Descriptors and decorators

Joost Molenaar j.j.molenaar at gmail.com
Mon Oct 25 17:18:36 CEST 2010


On 25 October 2010 15:20, bruno.desthuilliers at gmail.com
<bruno.desthuilliers at gmail.com> wrote:
> So, your decorator is applied to a function, and wraps it into a
> Decorator object. Or more exactly, the function is defined, then the
> Decorator class is called so a new Decorator object is instanciated
> with the function as argument, and finally this Decorator instance is
> rebound to the name under which the function was formely known. All
> this happenning _before_ class C even exists, so when the class object
> is created, it has an attribute by the name of the decorated function
> which is in fact a Decorator instance.
>
> Now this instance is itself a descriptor, so when C.m or o.m are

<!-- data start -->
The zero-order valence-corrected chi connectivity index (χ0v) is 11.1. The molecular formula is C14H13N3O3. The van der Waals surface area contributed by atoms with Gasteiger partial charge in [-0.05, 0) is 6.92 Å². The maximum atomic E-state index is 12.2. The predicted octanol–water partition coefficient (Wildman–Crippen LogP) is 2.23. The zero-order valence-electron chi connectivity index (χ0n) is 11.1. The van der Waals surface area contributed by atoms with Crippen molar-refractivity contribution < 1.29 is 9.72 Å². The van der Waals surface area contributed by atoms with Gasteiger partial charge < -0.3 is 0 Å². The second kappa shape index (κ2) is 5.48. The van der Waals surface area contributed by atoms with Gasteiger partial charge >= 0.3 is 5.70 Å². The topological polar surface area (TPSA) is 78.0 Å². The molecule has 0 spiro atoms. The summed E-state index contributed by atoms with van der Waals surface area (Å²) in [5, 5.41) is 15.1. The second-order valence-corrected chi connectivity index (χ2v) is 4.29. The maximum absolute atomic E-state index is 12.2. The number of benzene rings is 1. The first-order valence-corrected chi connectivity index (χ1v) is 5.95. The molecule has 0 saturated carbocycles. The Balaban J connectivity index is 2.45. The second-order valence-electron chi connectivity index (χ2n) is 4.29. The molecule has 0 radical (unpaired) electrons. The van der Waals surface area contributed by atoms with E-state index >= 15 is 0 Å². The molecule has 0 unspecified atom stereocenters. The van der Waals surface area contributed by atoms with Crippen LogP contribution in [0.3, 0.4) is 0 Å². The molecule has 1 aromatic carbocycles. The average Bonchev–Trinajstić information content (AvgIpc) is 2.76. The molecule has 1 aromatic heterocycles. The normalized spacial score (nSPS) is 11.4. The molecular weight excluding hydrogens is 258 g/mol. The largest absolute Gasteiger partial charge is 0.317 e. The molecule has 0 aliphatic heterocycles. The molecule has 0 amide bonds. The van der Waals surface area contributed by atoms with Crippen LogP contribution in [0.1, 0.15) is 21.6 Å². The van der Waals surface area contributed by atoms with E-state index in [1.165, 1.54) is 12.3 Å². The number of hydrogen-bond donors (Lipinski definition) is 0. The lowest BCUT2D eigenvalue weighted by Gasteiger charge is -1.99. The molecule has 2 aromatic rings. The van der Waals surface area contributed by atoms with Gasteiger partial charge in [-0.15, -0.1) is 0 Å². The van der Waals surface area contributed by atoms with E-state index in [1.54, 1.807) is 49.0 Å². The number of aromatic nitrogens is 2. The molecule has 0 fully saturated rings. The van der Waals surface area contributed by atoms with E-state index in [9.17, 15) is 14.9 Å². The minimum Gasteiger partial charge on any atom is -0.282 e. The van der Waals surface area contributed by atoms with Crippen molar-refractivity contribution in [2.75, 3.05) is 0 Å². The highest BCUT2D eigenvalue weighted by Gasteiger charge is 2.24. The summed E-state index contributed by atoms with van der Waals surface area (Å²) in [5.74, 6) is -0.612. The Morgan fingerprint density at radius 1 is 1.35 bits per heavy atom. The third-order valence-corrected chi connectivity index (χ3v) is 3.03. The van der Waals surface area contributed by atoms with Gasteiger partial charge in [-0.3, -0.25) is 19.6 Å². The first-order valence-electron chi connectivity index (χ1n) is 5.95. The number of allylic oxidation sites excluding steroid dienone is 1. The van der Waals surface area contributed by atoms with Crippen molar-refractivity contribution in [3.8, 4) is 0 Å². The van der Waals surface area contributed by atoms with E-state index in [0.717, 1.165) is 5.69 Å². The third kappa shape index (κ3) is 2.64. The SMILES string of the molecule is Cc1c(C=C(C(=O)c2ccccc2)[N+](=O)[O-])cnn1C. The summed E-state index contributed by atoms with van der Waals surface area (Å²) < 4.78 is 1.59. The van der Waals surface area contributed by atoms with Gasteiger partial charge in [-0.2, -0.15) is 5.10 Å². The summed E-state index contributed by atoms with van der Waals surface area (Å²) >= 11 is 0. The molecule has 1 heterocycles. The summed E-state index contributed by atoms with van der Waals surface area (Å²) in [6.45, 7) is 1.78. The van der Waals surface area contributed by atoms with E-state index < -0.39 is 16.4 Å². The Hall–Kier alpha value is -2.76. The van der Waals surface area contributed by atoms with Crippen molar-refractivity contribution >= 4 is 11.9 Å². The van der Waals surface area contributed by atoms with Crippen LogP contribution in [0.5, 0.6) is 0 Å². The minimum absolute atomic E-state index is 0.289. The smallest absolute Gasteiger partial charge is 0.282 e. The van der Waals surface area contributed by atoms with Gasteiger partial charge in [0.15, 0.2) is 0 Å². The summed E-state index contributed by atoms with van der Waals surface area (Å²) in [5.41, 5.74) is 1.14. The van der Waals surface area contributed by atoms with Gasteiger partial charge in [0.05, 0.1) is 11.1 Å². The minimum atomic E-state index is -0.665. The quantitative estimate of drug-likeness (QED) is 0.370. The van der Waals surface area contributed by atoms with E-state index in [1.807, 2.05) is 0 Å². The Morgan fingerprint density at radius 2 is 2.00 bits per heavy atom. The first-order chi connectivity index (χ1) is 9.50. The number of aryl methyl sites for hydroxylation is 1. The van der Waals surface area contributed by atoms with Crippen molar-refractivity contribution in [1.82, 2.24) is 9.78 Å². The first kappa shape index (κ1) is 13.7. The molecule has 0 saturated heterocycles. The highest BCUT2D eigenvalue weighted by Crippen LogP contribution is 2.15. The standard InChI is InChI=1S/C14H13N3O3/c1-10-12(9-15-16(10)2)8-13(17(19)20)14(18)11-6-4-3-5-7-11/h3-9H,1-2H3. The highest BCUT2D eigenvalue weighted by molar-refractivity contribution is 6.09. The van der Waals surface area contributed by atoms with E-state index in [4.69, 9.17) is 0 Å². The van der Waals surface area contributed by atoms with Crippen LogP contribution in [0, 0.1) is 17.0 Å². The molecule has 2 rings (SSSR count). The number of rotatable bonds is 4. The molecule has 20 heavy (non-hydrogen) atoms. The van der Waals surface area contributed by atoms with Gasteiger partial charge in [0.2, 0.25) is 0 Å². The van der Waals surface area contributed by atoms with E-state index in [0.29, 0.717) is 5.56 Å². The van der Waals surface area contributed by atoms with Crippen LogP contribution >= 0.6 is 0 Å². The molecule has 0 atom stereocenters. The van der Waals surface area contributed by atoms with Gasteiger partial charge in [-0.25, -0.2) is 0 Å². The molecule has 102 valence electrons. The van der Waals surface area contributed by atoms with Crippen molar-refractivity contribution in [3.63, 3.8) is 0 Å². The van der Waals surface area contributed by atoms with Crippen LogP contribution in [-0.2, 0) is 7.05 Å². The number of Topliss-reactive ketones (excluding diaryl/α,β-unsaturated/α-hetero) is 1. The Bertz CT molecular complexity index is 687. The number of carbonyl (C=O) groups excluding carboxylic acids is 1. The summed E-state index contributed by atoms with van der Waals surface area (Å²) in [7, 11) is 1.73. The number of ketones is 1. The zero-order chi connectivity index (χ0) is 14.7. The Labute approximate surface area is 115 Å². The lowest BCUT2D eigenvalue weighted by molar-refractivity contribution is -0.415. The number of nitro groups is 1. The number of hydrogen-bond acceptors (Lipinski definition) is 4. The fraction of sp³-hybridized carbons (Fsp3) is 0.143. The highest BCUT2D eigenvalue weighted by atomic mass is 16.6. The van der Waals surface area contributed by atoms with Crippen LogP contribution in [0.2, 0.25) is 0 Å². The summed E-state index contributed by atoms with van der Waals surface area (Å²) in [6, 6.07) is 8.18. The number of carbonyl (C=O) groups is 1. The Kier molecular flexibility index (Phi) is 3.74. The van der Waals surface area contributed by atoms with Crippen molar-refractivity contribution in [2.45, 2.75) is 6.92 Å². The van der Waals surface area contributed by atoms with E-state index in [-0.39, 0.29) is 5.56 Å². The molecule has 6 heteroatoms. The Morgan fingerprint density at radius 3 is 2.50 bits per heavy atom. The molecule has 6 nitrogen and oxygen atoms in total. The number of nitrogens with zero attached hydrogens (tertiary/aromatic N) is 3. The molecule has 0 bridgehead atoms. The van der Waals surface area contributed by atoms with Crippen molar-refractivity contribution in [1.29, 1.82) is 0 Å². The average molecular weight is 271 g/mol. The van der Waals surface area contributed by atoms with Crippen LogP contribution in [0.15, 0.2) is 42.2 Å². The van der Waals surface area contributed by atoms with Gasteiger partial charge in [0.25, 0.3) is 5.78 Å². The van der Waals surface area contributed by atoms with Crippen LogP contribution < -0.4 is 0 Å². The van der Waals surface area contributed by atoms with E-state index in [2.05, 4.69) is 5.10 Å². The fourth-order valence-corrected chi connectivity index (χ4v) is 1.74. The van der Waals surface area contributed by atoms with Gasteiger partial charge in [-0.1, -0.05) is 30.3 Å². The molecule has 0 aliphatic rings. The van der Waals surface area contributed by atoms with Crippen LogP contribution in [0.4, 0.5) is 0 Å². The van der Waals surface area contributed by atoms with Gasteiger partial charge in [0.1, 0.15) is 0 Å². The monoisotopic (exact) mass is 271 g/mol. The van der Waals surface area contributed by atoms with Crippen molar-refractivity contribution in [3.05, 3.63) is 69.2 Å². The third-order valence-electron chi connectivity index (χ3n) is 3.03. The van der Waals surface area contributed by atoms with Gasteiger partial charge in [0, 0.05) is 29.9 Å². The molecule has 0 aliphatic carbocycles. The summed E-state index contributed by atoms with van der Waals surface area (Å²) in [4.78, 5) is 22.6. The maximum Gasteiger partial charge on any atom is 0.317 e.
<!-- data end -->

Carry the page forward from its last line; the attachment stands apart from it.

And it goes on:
> looked up, the descriptor protocol is fired and Descriptor.__get__ is
> called. If called without at least a 'type' argument, it just returns
> itself, so it works as an ordinary function. Else it calls the
> function's own descriptor implementation to get a bound or unbound
> method, and returns a new instance of the decorator with the method as
> argument.

Thanks, Bruno.
Your python-wiki page and walk-through for the Decorator code make it
clear. I now finally understand that methods are in fact ordinary
functions at the time the class is created, and that the descriptor
protocol turns them into bound or unbound methods when they're
accessed as attributes:

>>> class K(object): pass
...
>>> def g(self): pass
...
>>> g
<function g at 0x7f322f701838>
>>> K.m = g
>>> K.m
<unbound method K.g>
>>> K.__dict__['m']
<function g at 0x7f322f701838>
>>> K().m
<bound method K.g of <__main__.K object at 0x7f322f709a50>>

Cheers! Now I will try to wrap my brain around metaclasses and coroutines. ;-)



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